Abbreviations

CHAI: 

CTLA-4 haploinsufficiency with autoimmune infiltration

CVID: 

combined variable immunodeficiency

CID: 

combined immunodeficiency

CTLA-4: 

cytotoxic lymphocyte antigen 4

EBV: 

Epstein–Barr virus

G-CSF: 

granulocyte-colony stimulating factor

IL-2: 

interleukin 2

IL-2R: 

interleukin 2 receptor

IVIg: 

intravenous immunoglobulin

ITP: 

immune thrombocytopenic purpura

MRI: 

magnetic resonance imaging

RRMS: 

relapsing and remitting multiple sclerosis

Declarations

Authors’ contributions

LW, CS, SO, SB, PF, PS and MSYL treated the patient and wrote the manuscript. VB, JM, SL, ZS and MH collected samples, performed genetic testing on the proband and family members and analysed data. All authors read and approved the final manuscript.

Acknowledgements

We thank the patient and her family for their participation; we also acknowledge the Melbourne Genomics Health Alliance, supported by the Victorian Government and Alliance members, for performing the whole exome sequencing of our patient.

Competing interests

The authors declare that they have no competing interests.

Availability of data and materials

Data sharing not applicable to this article as no datasets were generated or analysed during the current study.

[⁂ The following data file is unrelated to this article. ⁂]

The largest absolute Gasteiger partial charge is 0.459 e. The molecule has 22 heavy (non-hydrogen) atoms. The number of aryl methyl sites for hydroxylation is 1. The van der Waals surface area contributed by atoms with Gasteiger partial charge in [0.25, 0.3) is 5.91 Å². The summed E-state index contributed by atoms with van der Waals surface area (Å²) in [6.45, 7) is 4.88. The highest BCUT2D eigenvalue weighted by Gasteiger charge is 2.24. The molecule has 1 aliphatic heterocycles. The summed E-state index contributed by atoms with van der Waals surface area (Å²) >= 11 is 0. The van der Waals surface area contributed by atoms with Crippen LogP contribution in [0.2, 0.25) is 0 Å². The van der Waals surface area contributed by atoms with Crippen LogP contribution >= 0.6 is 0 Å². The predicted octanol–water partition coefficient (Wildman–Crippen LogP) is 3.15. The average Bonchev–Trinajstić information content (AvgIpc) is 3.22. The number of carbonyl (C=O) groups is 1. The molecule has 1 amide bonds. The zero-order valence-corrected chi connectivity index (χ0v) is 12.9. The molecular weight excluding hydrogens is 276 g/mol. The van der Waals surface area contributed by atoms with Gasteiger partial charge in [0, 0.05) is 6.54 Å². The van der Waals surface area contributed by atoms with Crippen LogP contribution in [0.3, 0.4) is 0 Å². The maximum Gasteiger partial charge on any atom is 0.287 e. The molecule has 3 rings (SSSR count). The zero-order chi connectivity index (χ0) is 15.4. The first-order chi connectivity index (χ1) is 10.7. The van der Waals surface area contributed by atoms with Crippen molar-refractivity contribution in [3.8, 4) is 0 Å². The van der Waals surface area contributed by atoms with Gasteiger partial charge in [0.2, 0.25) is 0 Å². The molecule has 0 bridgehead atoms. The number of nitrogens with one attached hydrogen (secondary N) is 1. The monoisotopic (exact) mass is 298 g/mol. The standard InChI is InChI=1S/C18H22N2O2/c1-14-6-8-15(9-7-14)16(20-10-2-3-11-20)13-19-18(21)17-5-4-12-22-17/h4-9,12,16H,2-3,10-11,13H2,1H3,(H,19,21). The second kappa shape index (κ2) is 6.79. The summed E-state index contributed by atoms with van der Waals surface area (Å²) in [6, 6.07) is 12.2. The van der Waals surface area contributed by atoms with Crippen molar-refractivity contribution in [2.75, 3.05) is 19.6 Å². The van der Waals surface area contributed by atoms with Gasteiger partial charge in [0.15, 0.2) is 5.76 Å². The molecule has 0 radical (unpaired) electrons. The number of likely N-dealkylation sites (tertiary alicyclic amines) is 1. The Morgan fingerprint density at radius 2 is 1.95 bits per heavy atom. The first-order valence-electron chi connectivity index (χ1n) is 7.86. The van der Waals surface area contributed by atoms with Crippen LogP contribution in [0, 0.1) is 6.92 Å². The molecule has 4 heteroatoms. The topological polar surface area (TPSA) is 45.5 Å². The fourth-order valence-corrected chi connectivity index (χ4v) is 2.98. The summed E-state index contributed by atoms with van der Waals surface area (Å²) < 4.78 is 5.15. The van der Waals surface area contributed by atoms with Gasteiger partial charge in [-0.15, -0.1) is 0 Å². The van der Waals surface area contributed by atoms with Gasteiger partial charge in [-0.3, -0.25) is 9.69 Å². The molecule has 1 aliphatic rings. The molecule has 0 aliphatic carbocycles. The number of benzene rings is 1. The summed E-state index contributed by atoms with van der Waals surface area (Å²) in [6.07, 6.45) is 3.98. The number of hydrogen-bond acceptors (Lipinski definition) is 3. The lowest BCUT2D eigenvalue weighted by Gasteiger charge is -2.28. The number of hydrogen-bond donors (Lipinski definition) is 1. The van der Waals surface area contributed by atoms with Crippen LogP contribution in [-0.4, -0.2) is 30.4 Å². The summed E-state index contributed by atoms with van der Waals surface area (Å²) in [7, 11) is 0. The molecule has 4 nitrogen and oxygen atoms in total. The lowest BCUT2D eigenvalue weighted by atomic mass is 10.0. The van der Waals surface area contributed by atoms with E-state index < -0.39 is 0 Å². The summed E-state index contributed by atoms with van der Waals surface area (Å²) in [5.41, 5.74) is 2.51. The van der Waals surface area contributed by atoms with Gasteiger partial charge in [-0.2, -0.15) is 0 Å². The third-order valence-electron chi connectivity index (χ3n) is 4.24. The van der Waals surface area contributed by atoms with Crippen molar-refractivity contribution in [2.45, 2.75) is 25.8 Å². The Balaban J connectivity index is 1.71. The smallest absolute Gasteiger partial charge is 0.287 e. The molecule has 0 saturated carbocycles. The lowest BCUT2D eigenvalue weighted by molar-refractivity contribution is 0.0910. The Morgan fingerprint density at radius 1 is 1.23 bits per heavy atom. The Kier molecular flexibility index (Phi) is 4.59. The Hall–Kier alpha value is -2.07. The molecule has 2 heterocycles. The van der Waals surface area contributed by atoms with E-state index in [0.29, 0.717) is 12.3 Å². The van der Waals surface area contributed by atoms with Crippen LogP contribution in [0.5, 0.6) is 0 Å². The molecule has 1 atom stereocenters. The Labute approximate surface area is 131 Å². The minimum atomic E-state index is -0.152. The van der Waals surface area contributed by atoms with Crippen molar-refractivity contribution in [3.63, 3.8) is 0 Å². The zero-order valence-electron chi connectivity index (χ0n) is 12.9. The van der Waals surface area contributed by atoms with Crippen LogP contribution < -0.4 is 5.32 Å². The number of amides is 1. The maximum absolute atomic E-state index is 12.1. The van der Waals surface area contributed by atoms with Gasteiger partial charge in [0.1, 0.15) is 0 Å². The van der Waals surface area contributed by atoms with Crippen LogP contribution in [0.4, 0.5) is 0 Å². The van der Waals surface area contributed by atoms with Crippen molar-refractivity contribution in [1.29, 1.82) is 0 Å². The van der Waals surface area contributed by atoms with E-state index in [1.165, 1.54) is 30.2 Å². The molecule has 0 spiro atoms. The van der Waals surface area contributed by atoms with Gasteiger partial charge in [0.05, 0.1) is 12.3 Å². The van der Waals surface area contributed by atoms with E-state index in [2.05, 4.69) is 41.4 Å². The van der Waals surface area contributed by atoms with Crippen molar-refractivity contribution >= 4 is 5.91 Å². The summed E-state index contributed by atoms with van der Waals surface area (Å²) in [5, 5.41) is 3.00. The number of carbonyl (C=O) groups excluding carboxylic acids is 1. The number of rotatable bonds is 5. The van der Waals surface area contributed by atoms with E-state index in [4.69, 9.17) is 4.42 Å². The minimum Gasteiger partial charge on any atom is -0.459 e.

Consent for publication

Patient has given verbal and written consent for her case to be published.

Ethics approval and consent to participate

Ethics was not required.

Funding

ML is funded by a NHMRC/RACP Gus Nossal Ph.D. Scholarship 1075151. CAS is supported by NHMRC postgraduate scholarship 1075666. VLB receives funding from Australian National Health and Medical Research Council (NHMRC, Project Grant 1127198 and Independent Research Institutes Infrastructure Support Scheme Grant 361646) the Bloody Long Way, the Victorian State Government Operational Infrastructure scheme and Walter and Eliza Hall Institute (WEHI) Innovation Grant.

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Authors’ Affiliations

(1)
Faculty of Medicine, Nursing and Health Sciences, Monash University, Clayton, VIC, Australia
(2)
Immunology Division, Walter and Eliza Hall Institute of Medical Research, 1G Royal Parade, Parkville, VIC, Australia
(3)
Department of Medical Biology, The University of Melbourne, Parkville, VIC, Australia
(4)
Department of Clinical Immunology and Allergy, The Royal Melbourne Hospital, Parkville, VIC, Australia
(5)
Department of Immunology and Allergy, Monash Health, 246 Clayton Road, Clayton, VIC, Australia
(6)
Monash Haematology, Monash Health, 246 Clayton Road, Clayton, VIC, Australia
(7)
Victorian Clinical Genetics Service, Murdoch Children’s Research Institute, 50 Flemington Road, Parkville, VIC, Australia
(8)
Department of Pathology, The University of Melbourne, Parkville, VIC, Australia
(9)
Department of Paediatrics, The University of Melbourne, Parkville, VIC, Australia
(10)
Monash Genetics, Monash Health, 246 Clayton Road, Clayton, VIC, Australia
(11)
Department of Paediatrics, Monash University, Clayton, VIC, Australia

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Copyright

© The Author(s) 2018